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What Is Leadership? Are You a Teacher, Hero, or Ruler?


Leadership is social influence. It means leaving a mark. It is initiating and guiding, and the result is change. The product is a new character or direction that otherwise would never be. By their ideas and deeds, leaders show the way and influence the behavior of others1.

To understand the importance of ideas, consider the legend of King Arthur, who led the Knights of the Round Table with his vision of chivalry:

My teacher Merlyn, who always remembered things that haven't happened better than things that have, told me once that a few hundred years from now it will be discovered that the world is round -- round like the table at which we sat with such high hope and noble purpose. If you do what I ask, perhaps people will remember how we of Camelot went questing for right and honor and justice. Perhaps one day men will sit around this world as we did once at our table, and go questing once more . . . for right . . . honor . . . and justice2.

To understand the importance of deeds, consider the storyteller Homer's account of Achilles, who led Greek warriors by his heroic feats:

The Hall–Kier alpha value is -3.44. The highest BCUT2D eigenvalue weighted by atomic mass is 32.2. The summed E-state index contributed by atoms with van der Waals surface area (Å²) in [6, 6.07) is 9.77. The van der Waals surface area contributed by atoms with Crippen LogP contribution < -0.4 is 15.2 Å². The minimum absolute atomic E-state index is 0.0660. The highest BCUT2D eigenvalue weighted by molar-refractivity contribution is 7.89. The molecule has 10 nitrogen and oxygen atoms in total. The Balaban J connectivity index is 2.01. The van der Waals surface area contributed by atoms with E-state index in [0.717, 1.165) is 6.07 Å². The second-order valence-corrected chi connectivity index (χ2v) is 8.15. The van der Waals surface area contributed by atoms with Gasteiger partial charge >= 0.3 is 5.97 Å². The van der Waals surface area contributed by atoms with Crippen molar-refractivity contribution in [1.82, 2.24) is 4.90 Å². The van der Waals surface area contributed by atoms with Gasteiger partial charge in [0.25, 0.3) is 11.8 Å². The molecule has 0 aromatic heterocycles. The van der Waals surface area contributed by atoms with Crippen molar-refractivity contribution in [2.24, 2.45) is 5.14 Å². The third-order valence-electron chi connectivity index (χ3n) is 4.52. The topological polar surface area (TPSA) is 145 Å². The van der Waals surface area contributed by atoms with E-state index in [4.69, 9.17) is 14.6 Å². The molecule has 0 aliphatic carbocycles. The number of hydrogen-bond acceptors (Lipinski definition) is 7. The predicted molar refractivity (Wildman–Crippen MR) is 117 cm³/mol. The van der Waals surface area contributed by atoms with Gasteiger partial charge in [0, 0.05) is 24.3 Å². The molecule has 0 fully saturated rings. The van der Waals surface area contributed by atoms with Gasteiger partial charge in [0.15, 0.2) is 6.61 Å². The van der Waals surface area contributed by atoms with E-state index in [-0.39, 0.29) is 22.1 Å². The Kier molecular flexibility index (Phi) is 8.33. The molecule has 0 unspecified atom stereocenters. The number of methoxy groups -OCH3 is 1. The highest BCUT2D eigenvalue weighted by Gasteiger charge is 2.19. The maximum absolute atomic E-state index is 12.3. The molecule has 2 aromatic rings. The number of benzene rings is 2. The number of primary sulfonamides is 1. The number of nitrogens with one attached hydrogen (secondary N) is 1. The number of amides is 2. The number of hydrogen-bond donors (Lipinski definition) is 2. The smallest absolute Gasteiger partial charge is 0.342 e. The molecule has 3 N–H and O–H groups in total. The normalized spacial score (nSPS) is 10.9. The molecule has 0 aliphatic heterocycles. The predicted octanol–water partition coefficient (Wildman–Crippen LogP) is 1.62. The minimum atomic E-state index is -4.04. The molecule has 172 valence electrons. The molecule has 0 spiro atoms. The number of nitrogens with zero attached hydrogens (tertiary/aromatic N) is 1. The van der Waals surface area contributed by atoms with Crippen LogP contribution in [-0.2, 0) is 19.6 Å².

So saying, he plunged once more into the fight, and man after man fell before his sword and before his spear. He raged among the Trojans like a whirlwind that drives the flames this way and that when there is a forest fire along the dry slopes of the mountains3.

History holds countless examples of ideas and acts that have determined human destiny. Consider the events put in motion and the impact on the world when 56 leaders signed the Declaration of Independence, a Unanimous Declaration of the Thirteen United States of America, in Congress July 4, 17764.

Three Types of Leaders

There are many ways to lead, and indeed, we are influenced by some people even centuries after they are gone. Some leaders are teachers, who are rule-breakers and value creators; some are heroes, responsible for great causes and noble works; and some are rulers, motivated principally to dominate others and exercise power. Consider how the ideas and deeds of the following teachers, heroes, and rulers have influenced the world9.

Caring Leadership